1/7 Nadia with white dress








Scott Van Aken


resin figure


Nadia: The Secret of Blue Water is a 39 episode anime series and one of the most popular animated series ever done in Japan. Created by the animation studio GAINAX (who also did Wings of Honneamise, Gunbuster, and the 1995-96 hit series Neon Genesis Evangelion), it premiered on Friday April 13, 1990 on NHK television (the Japanese equivalent of PBS) and concluded a year later on Friday April 12, 1991. During its one-year run Nadia consistently topped the Animage magazine's fan poll of their favorite female anime character. (She bumped Nausicaa from the first place where she apparently had reigned for years.)

In Japan the show is called Fushigi no Umi no Nadia which translates literally as Nadia of the Mysterious Seas, but Gainax added the English phrase "The Secret of Blue Water" to the show in Japan, so the official name in English is Nadia: The Secret of Blue Water or The Secret of Blue Water (which is what Streamline Pictures calls the 1996 US released version) or just plain Nadia.

The story is loosely (very loosely) based on Jules Verne's novel 20,000 Leagues Under the Sea, which means they lifted the parts they liked and then ran off in a completely different direction with them. (On the other hand, there are some tantilizing clues that they originally planned to stick more closely to Verne's story. See the "lost" Nadia section.) Set in 1889, the story focuses on Nadia, a 14 year circus acrobat and orphan with a mysterious past. When gem thieves appear to steal the Blue Water, a gem which is her one possession that may be a clue to her origin, she is rescued at the 1889 World Exposition in Paris by Jean. Jean is a 14 year old inventive genius whose inventions don't always work as well as he planned. The two of them lead the thieves on a chase that eventually lands them in the Atlantic Ocean where they are picked up by Captain Nemo and the Nautilus. The series twists and turns from there as Nadia (and we) discover more about the Blue Water, the real bad guys who are after it, and why the fate of the entire planet may ultimately depend on who has the Blue Water.

The above description shamelessly pinched from Marc Hairston's well done Anime Page 



Typical of the high quality of anime resin figures that are available, this particular figure is superbly cast. The mold lines are in many cases almost invisible and there are no air bubbles or other glitches that are so common with US made resin figures. The smooth light buff resin has only minimal resin 'blocks' to remove. In many cases, there are keys to assure that the parts will fit together well. In this particular kit, the engineering is especially well done. There are three major seam lines for the body and all of them will be hidden by clothing.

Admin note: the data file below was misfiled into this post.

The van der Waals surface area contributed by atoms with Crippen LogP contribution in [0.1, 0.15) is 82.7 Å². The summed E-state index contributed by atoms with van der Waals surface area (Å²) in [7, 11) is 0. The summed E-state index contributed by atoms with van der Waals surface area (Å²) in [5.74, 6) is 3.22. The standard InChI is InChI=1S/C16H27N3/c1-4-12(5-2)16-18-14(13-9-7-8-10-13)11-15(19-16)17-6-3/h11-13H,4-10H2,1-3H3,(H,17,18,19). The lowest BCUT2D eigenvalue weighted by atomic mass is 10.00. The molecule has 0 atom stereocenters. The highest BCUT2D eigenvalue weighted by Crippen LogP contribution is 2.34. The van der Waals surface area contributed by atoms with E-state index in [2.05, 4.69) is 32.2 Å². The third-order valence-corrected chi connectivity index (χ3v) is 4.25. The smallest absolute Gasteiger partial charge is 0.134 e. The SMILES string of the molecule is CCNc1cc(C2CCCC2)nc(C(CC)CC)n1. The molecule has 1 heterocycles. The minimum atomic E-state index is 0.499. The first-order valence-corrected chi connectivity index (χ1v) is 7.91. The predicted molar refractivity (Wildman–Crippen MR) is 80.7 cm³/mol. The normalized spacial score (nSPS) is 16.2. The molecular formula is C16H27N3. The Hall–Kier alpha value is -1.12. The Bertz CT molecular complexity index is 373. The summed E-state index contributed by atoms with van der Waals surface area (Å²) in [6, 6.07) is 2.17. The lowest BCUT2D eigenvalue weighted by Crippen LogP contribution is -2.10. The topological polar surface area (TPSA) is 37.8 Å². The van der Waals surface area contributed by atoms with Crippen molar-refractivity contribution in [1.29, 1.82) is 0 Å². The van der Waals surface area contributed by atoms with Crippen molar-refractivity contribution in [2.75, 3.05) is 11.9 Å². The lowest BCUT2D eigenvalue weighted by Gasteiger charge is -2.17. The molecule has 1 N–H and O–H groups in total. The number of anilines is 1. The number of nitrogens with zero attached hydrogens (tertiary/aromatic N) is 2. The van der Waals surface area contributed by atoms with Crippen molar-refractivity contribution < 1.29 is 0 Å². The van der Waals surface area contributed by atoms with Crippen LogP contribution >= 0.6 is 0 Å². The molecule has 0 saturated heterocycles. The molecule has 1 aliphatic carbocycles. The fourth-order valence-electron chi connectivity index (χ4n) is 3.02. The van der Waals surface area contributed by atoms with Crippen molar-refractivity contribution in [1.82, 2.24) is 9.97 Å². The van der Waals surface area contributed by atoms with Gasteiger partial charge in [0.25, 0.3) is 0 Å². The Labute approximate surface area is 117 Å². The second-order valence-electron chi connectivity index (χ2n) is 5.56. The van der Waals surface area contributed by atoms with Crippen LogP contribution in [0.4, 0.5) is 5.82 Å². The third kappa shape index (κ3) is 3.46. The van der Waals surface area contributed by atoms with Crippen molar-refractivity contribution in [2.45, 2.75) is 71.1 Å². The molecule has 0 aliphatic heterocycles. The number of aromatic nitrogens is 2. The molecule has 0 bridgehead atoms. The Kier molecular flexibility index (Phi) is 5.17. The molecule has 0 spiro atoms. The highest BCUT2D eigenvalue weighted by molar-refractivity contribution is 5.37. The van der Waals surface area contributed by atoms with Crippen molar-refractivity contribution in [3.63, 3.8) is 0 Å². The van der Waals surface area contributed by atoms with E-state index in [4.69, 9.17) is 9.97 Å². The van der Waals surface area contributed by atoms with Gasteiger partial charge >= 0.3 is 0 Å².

Now it is the clothing that will offer the greatest challenge to building this kit. By doing the majority of the clothing separately, it gives a greater depth to the finished figure. However, there is a trade-off when doing this. There are large areas that will need to be carefully aligned while cementing together. I'd be willing to bet that they will all require at least a minimal amount of filler to smooth things out. As it typical with these figures, there is no way that it will be able to stand on its own so mounting it firmly to a base is a must. The instructions for this kit are basically worthless. There is no exploded view and only a written set of construction steps; all in Japanese! However, the included photograph of the completed kit should be more than enough to properly determine what goes where.



Over the last few years I have gotten hooked on anime figures. Yes, they are not realistic. The long legs, short torso, and large, expressive eyes are not what one sees with actual humans, but then again, they are not supposed to be human, are they? This one should be an interesting build and not that difficult compared to some of the more elaborate kits that are out there.


Review kit courtesy of your editor.

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